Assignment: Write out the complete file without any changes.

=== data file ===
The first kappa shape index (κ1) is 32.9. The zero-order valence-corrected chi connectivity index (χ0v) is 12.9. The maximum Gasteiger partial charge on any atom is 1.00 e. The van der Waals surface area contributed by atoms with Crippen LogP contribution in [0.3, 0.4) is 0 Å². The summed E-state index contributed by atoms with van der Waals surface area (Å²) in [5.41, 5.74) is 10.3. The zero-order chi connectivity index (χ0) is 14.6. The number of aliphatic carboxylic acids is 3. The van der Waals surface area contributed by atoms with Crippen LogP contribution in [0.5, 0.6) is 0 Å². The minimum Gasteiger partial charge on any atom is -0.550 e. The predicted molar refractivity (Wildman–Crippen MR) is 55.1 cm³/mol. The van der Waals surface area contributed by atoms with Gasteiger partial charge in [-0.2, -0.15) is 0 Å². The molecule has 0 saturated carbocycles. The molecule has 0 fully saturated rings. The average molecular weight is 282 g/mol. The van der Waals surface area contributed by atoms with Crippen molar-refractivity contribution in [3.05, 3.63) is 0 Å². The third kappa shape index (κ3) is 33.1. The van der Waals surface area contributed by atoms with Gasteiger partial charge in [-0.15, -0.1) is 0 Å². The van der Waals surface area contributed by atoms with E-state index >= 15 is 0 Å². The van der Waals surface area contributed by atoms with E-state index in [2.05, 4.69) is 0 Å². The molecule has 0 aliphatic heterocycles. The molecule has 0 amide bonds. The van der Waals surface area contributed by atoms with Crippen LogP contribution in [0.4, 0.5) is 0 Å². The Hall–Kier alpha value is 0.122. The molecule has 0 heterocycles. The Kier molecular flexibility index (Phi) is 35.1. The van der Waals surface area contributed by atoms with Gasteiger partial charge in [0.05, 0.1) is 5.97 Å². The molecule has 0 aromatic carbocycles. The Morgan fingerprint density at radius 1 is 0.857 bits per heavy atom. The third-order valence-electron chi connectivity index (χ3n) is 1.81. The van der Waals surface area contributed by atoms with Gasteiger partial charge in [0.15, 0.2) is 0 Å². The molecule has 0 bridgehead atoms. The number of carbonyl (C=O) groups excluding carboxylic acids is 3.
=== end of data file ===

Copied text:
The first kappa shape index (κ1) is 32.9. The zero-order valence-corrected chi connectivity index (χ0v) is 12.9. The maximum Gasteiger partial charge on any atom is 1.00 e. The van der Waals surface area contributed by atoms with Crippen LogP contribution in [0.3, 0.4) is 0 Å². The summed E-state index contributed by atoms with van der Waals surface area (Å²) in [5.41, 5.74) is 10.3. The zero-order chi connectivity index (χ0) is 14.6. The number of aliphatic carboxylic acids is 3. The van der Waals surface area contributed by atoms with Crippen LogP contribution in [0.5, 0.6) is 0 Å². The minimum Gasteiger partial charge on any atom is -0.550 e. The predicted molar refractivity (Wildman–Crippen MR) is 55.1 cm³/mol. The van der Waals surface area contributed by atoms with Gasteiger partial charge in [-0.2, -0.15) is 0 Å². The molecule has 0 saturated carbocycles. The molecule has 0 fully saturated rings. The average molecular weight is 282 g/mol. The van der Waals surface area contributed by atoms with Crippen molar-refractivity contribution in [3.05, 3.63) is 0 Å². The third kappa shape index (κ3) is 33.1. The van der Waals surface area contributed by atoms with Gasteiger partial charge in [-0.15, -0.1) is 0 Å². The van der Waals surface area contributed by atoms with E-state index >= 15 is 0 Å². The van der Waals surface area contributed by atoms with E-state index in [2.05, 4.69) is 0 Å². The molecule has 0 aliphatic heterocycles. The molecule has 0 amide bonds. The van der Waals surface area contributed by atoms with Crippen LogP contribution in [0.4, 0.5) is 0 Å². The Hall–Kier alpha value is 0.122. The molecule has 0 heterocycles. The Kier molecular flexibility index (Phi) is 35.1. The van der Waals surface area contributed by atoms with Gasteiger partial charge in [0.05, 0.1) is 5.97 Å². The molecule has 0 aromatic carbocycles. The Morgan fingerprint density at radius 1 is 0.857 bits per heavy atom. The third-order valence-electron chi connectivity index (χ3n) is 1.81. The van der Waals surface area contributed by atoms with Gasteiger partial charge in [0.15, 0.2) is 0 Å². The molecule has 0 bridgehead atoms. The number of carbonyl (C=O) groups excluding carboxylic acids is 3.